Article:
American children are too precocious

Our children are more respectful to their elders

We give them a better home life.

Main differences given in pro-American answers :

American children are taught to be more broad-minded and independent: they have more freedom.

The Americans are more interested in educating the children; they have more chance to go to the University; they believe in co-education;

They look after the children better in things such as food and clothes.

Notes :

1. For clarity in presenting results, the order of the questions has been inverted. Their substance is unchanged.

2. More people made pro-American comments than were willing to say specifically that the American way was better.

3. An age-group breakdown showed a steady decline in the American preferences and a steady rise in the British. In the under 20 group, the figures were British 26%, American 25%. In the 50 and over group, British 34%, American 15%.

4. A striking figure is the high percentage of “Don't knows”.

5. This and the subsequent question were asked specifically to find out what kind of picture the public had of the life of American women and children.

Q. 10. “a. In which country do you think women have more independence, Britain or the U.S.A .?

b. (If either is chosen) Do you think this is a good or a bad thing for the country concerned?”

a. Britain U.S.A Same Don't know
Total. 16% 52% 18% 14%
Men: 18% 51% 17% 14%
Women: 15% 52% 19% 14%
b. Independence good Bad Indifferent Don't know
Those saying Britain (16%) 79% 11% 6% 4%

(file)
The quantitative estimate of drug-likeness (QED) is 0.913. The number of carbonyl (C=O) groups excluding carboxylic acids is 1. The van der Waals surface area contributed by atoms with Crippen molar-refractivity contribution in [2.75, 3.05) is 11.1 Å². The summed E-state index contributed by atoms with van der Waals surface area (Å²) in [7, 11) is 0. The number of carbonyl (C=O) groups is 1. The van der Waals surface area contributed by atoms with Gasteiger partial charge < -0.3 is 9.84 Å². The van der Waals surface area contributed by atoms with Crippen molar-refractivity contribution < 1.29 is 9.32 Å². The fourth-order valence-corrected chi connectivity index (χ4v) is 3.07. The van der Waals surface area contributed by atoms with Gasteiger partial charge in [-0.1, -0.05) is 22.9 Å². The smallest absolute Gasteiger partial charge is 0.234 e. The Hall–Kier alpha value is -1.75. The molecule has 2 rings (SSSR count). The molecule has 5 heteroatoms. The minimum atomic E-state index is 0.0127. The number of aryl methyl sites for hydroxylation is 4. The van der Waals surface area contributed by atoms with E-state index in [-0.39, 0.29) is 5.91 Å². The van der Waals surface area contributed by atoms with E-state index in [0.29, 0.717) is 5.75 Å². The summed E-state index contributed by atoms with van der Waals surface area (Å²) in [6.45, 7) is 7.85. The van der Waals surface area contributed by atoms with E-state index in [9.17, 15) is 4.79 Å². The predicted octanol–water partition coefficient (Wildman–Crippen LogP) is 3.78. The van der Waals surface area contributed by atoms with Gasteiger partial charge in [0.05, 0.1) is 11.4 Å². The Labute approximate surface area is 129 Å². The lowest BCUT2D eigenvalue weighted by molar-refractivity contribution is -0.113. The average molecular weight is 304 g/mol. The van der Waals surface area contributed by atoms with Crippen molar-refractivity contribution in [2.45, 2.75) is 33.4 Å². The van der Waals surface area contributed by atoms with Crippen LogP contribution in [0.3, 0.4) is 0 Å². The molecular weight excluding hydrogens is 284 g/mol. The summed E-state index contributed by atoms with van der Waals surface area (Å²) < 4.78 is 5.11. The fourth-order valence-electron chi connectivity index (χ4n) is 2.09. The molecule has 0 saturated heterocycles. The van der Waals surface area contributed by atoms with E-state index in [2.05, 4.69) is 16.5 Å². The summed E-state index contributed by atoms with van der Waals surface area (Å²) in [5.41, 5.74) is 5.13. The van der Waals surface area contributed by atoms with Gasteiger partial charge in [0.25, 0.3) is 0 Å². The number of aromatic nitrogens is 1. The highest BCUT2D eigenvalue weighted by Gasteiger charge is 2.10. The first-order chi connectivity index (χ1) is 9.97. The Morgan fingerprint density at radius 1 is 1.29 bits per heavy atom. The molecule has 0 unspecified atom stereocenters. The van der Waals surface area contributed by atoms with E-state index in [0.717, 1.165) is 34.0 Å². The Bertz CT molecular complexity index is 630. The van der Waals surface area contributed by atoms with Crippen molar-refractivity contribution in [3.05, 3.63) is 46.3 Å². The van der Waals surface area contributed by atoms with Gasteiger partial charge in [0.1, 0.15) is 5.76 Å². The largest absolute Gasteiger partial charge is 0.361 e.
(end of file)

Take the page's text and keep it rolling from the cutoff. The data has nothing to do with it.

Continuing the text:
Those saying U.S.A. (52%) 57% 25% 11% 7%

Notes :

1. Upper income-groups had the highest figure thinking that American women were more independent (64%) and the lowest figure for British women (13%).

2. The conclusions to be drawn from these figures are:-

That the great majority of those who have views about the relative positions of British and American women think that American women are more independent;

That a majority of this majority thinks this a good thing for the U.S.A. - but there is a substantial minority who think it a bad thing;

That a great majority of the minority who think British women more independent think this a good thing.

The 25% deploring the independence of American women represents perhaps the hard core of British Family anti-feminist spirit.

Q. 11. “What would you like to know more about, so far as America is concerned?”

Total Men Women
War and related aspects 26% 27% 23%
When U.S.A. intend really to fight are they really in this war 9% 9% 8%
What U.S.A. intend after this war 6% 6% 6%
The extent of actual U.S.A. war production 4% 4% 3%
U.S.A. Fighting Forces 3% 3% 2%
How U.S.A. really feels about Great Britain 3% 4% 3%
How U.S.A. is dealing with its Fifth Column 1% 1% 1%
Ordinary ways of living of ordinary people 21% 20% 23%
U.S.A. system of Government 7% 8% 6%
General working conditions, including their Trade Unions 6% 6% 5%
Everything, including wanting to visit U.S.A. 6% 6% 6%
Their houses, household devices, plumbing, cookery 5% 5% 5%
Educational system 3% 2% 4%
History, Geography 2% 2% 2%
Their medicine, hospitals 1% 1% 1%
Racial questions 1% 1% 1%
Miscellaneous 12% 13% 12%
Nothing indicated, not interested 21% 20% 23%

Notes .

1. When these results are grouped, it appears that the subject about which most people would like to know more is the ordinary way of life (home, working conditions etc.) of ordinary people (21+6+5 = 32%).

Next comes the war and its related problems (26%).

Then comes political and social conditions (government, education, social services, racial questions - 7+3+1+1 = 12%).

2. These results provide a positive line of approach for informatory activities.

3. It is notable that 21% were not interested in knowing more about America.

Q. 15. “Can you remember any books you have read about America?”

Gone with the Wind 10%
Sinclair Lewis' books 5%
Upton Sinclair's books 5%
American magazines 4%